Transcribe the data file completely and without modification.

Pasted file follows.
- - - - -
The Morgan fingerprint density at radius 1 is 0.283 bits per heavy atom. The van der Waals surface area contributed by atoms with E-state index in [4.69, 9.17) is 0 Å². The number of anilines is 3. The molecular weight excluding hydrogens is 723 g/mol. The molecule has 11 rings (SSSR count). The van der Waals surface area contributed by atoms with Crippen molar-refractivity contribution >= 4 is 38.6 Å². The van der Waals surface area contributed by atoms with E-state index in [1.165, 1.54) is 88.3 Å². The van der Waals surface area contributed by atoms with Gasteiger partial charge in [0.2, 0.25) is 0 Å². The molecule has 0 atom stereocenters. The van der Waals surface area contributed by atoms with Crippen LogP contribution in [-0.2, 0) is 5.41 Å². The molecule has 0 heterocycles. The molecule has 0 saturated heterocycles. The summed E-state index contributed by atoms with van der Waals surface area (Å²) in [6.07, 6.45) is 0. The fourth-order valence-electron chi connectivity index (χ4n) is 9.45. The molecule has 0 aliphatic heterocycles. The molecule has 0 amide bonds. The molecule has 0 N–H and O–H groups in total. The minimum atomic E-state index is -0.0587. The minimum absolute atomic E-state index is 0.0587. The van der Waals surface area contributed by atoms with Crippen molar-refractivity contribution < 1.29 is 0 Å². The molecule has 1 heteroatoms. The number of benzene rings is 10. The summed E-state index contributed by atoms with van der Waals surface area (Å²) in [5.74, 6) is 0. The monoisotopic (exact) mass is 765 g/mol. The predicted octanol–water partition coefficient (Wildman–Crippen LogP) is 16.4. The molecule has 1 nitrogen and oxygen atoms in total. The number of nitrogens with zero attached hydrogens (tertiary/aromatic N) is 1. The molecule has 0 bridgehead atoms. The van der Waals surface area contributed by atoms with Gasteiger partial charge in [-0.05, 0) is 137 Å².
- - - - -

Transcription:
The Morgan fingerprint density at radius 1 is 0.283 bits per heavy atom. The van der Waals surface area contributed by atoms with E-state index in [4.69, 9.17) is 0 Å². The number of anilines is 3. The molecular weight excluding hydrogens is 723 g/mol. The molecule has 11 rings (SSSR count). The van der Waals surface area contributed by atoms with Crippen molar-refractivity contribution >= 4 is 38.6 Å². The van der Waals surface area contributed by atoms with E-state index in [1.165, 1.54) is 88.3 Å². The van der Waals surface area contributed by atoms with Gasteiger partial charge in [0.2, 0.25) is 0 Å². The molecule has 0 atom stereocenters. The van der Waals surface area contributed by atoms with Crippen LogP contribution in [-0.2, 0) is 5.41 Å². The molecule has 0 heterocycles. The molecule has 0 saturated heterocycles. The summed E-state index contributed by atoms with van der Waals surface area (Å²) in [6.07, 6.45) is 0. The fourth-order valence-electron chi connectivity index (χ4n) is 9.45. The molecule has 0 aliphatic heterocycles. The molecule has 0 amide bonds. The molecule has 0 N–H and O–H groups in total. The minimum atomic E-state index is -0.0587. The minimum absolute atomic E-state index is 0.0587. The van der Waals surface area contributed by atoms with Crippen molar-refractivity contribution < 1.29 is 0 Å². The molecule has 1 heteroatoms. The number of benzene rings is 10. The summed E-state index contributed by atoms with van der Waals surface area (Å²) in [5.74, 6) is 0. The monoisotopic (exact) mass is 765 g/mol. The predicted octanol–water partition coefficient (Wildman–Crippen LogP) is 16.4. The molecule has 1 nitrogen and oxygen atoms in total. The number of nitrogens with zero attached hydrogens (tertiary/aromatic N) is 1. The molecule has 0 bridgehead atoms. The van der Waals surface area contributed by atoms with Gasteiger partial charge in [-0.05, 0) is 137 Å².